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Patient Educ Couns. 2017 Nov;100(11):2088-2094. doi: 10.1016/j.pec.2017.05.006. Epub 2017 May 5.

What is symptom meaning? A framework analysis of communication in palliative care consultations.

Author information

1
Centre for Medical Psychology and Evidence-based Decision-Making (CeMPED), Lifehouse Level 6-North (C39Z), University of Sydney, NSW 2006, Australia; HammondCare Palliative and Supportive Care Service, Greenwich Hospital, Greenwich, NSW 2065, Australia; Kolling Institute, Northern Clinical School, Faculty of Medicine, University of Sydney, NSW 2006, Australia.
2
Centre for Medical Psychology and Evidence-based Decision-Making (CeMPED), Lifehouse Level 6-North (C39Z), University of Sydney, NSW 2006, Australia. Electronic address: phyllis.butow@sydney.edu.au.
3
HammondCare Palliative and Supportive Care Service, Greenwich Hospital, Greenwich, NSW 2065, Australia; Kolling Institute, Northern Clinical School, Faculty of Medicine, University of Sydney, NSW 2006, Australia.

Abstract

OBJECTIVE:

There is a limited understanding of symptom meaning and its significance to clinical practice within symptom experience literature. This study aims to qualitatively explore the ways in which symptom meanings are discussed by patients and responded to by palliative care physicians during consultations.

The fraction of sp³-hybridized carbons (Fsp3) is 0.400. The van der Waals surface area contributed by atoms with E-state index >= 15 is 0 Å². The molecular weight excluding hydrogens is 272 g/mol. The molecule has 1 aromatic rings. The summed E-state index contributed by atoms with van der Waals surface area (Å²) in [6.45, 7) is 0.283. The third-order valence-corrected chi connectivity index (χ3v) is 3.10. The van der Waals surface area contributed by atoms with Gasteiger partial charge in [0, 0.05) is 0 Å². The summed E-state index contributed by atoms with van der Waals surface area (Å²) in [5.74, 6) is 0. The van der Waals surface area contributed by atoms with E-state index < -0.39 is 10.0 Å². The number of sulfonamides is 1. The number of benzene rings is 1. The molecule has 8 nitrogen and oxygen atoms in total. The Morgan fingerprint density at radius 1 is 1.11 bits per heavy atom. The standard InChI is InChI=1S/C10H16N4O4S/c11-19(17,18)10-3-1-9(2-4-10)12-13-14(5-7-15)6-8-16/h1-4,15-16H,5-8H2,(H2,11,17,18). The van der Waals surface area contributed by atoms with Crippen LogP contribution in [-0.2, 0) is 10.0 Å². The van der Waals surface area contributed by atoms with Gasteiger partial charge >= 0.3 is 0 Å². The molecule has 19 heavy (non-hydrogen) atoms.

METHODS:

Framework analysis was conducted with 40 palliative care consultation transcripts.

RESULTS:

55% of consultations discussed symptom meaning. Six themes regarding patients' symptom meanings emerged while four themes conveyed physicians' responses to these utterances. Key symptom meanings included symptoms representing diminished function and uncertainty about symptom cause or future. Physicians usually gave scientific medical responses concerning symptom cause and treatment, versus reassurance or empathy.

CONCLUSION:

This study has provided greater insight into the different symptom meanings that exist for palliative care patients. Physicians' responses highlight their reliance on medical information when patients are distressed. Future studies should explore the impact of different responses on patient outcomes, and health practitioners' views about optimal responses.

PRACTICE IMPLICATIONS:

Physicians could explore symptom meanings with their patients, looking out for those identified here. Apart from information-giving and treatment, active listening to these concerns as they present in consultations may help improve the therapeutic relationship and better guide optimal care.

KEYWORDS:

Advanced cancer; Communication; Palliative care; Qualitative research; Symptom experience; Symptom meaning

PMID:
28619270
DOI:
10.1016/j.pec.2017.05.006
[Indexed for MEDLINE]

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